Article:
I have been wanting a pistol ball head grip for my camera for a while. As much as I wanted the Vanguard version, with my focus on saving money on glass, it means I have to resort to a more economical route and so, my decision was to go with the Opteka SW-1 Sidewinder. For $30, I could only hope it’s worth it. I’ve struggled with going for this version or the Opteka TS-1 TacShot Pistol Grip Ball Head which is the same price.
In the end, I went with the SW-1 primarily because you have two areas where you can attach the plate and also because the necessary height, I have seen one use this same product while filming video.
The Opteka SW-1 comes in a box, with bubble packaging and inside is the sidewinder, the quick release plate and the tightening mechanism with screw. But there is a metal piece which I have no idea what it is for. There is no instructions, so while I can easily figure out where to put the plate and the screw and how to tighten it, I have no idea what the small metal piece is for. I’m guessing to tighten the attachment to under your camera, I have no idea.
The sidewinder feels pretty tough. Hard plastic.. but I’m not going to throw it on concrete to see if it breaks apart or not. Especially with the springs on the pistol, I rather not think of what may happen if this thing takes a big fall.
Putting everything together is easy. Put it under your camera, tighten, then put it on the quick release plate (which you had to screw on with the Allen’s Head) and that is it. You can attach the sidewinder to a monopod or a tripod and you’re good to go.
III. USING THE DEVICE
Pressing on the trigger on the pistol was easy. I had no problems with squeezing it, nor did I have any problems turning my camera on the ballhead. And as others have mentioned, attaching a larger lens, I had no problem with it. This thing holds on tight and you have a tension option on the front for tightening or loosening of the ballhead. Note: It is the screw kind of tension that may come out easy if you twist it all the way off and may ruin your sidewinder. So, be careful to not unloosen it all the way completely.
The ball head is versatile in its movements but not like the Vanguard which goes full 90 left and right easily, the sidewinder can do it but you need to make sure the slot opening is where you can easily turn to, if you need to bend that far to the side, front or back. While I like how the Vanguard has camera placement above the grip, the Vanguard is more expensive (but the name is renown for its quality, so if you want the best…go for the Vanguard).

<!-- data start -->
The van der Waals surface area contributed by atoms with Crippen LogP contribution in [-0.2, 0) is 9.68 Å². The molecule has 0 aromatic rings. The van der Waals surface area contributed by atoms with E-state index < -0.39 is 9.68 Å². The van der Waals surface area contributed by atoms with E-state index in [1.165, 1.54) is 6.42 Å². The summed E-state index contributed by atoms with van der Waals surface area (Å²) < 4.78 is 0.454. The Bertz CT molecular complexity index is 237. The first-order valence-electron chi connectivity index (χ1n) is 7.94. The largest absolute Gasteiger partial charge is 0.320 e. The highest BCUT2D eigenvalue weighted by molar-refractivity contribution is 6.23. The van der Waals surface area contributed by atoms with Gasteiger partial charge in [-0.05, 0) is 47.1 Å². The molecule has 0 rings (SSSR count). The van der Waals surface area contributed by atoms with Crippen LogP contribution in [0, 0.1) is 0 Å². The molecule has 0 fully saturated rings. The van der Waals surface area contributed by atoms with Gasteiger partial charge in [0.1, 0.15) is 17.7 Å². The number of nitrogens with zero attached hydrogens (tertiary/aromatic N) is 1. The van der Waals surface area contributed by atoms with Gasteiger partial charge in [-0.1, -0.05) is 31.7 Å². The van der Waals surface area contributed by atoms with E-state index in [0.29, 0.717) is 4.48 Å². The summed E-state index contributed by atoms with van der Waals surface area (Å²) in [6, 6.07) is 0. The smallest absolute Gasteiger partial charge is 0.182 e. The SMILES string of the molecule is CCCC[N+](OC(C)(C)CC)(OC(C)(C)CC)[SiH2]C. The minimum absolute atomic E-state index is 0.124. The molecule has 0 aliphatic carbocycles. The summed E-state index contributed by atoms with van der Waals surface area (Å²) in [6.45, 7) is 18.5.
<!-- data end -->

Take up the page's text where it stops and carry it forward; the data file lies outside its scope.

This is not quick release in the sense of a tripod where you can put the camera in and lock it in place with a lever. Because this thing needs to make sure your camera doesn’t slip and fall with all that weight, there is protection in the sense of a locking mechanism and push button quick release. For this device, I welcome the added protection because I don’t want to shoot anything via remote and then my camera and lens falls off when stationed at a position of 90 degrees.
For it’s price, at under $30, the Opteka SW-1 Sidewinder is a very awesome ball head ala pistol grip. Granted, you get what you pay for with this device and by that, you get no instructions (I contacted the seller if they can scan and send me instructions but there are none) and there are somethings that beginners may find themselves breaking the device if not done correctly because of the lack of instructions or warning.
But for the most part, putting it together is easy but once again, I have messed around with tripods and putting things together, so for beginners who have never used tools before, without instructions, this may be a caveat. But it is fairly easy to figure out.
Overall, it works! But if you want a lot of versatility, customer service and the quality and are willing to pay for it, then definitely go for the Vanguard pistol grip. Otherwise if you are on a budget like myself and $30 is what your willing to spend. Then the Opteka SW-1 Sidewinder is perfect!